The Solutions Model can result in high retention rates. Traditional interventions often have very high dropout rates. Participants find that there is a mismatch between their needs and readiness and the intervention program. Since the program is not fitting their needs, they quickly dropout. In contrast, the Solutions Model is designed to develop interventions that are matched to the specific needs of the individual. Since the interventions are individualized to their needs, people much less frequently drop out because of inappropriate demand characteristics.

The Solutions Model can provide sensitive measures of progress. Action oriented programs typically use a single, often discrete, measure of outcome. Any progress that does not reach criterion is not recognized. This is particularly a problem in the early stages where progress typically does not involve easily observed changes in overt patterns of behavior. In contrast, the Solutions Model includes a set of outcome measures that are sensitive to a full range of cognitive, emotional, and behavioral changes and recognize and reinforce smaller steps than traditional action-oriented approaches.

The Solutions Model can facilitate an analysis of the mediational mechanisms. Interventions are likely to be differentially effective. Given the multiple constructs and clearly defined relationships, the model can facilitate a process analysis and guide the modification and improvement of the intervention. For example, an analysis of the patterns of transition from one stage to another can determine if the intervention was more successful with individuals in one stage and not with individuals in another stage. Likewise, an analysis of process use can determine if the interventions were more successful in activating the use of some processes.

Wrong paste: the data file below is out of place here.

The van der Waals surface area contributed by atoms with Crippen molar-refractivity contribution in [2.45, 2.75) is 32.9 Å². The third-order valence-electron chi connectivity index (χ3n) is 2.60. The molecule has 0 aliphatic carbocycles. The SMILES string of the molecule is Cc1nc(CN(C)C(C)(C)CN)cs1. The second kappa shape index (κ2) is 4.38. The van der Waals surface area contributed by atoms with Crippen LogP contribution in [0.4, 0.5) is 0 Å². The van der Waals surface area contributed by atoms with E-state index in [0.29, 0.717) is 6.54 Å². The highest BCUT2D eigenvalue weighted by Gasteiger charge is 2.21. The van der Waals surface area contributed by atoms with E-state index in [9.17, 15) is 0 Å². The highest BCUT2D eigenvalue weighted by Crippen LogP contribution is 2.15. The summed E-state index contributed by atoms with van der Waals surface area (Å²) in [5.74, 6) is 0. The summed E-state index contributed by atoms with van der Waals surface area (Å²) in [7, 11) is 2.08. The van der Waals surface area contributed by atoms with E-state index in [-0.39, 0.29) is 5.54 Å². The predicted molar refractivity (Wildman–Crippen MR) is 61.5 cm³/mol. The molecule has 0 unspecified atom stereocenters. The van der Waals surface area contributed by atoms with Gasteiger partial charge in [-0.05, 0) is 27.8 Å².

The Solutions Model can support a more appropriate assessment of outcome. Interventions should be evaluated in terms of their impact, i.e., the recruitment rate times the efficacy. For example, a substance abuse cessation intervention could have a very high efficacy rate but a very low recruitment rate. This otherwise effective intervention would have very little impact on substance abuse rates in the population. In contrast, an intervention that is less effective but has a very high recruitment rate could have an important impact on substance abuse rates in the population. Interventions based on the Solutions Model have the potential to have both a high efficacy and a high recruitment rate, thus dramatically increasing our potential impact on entire populations of individuals with behavioral health risks.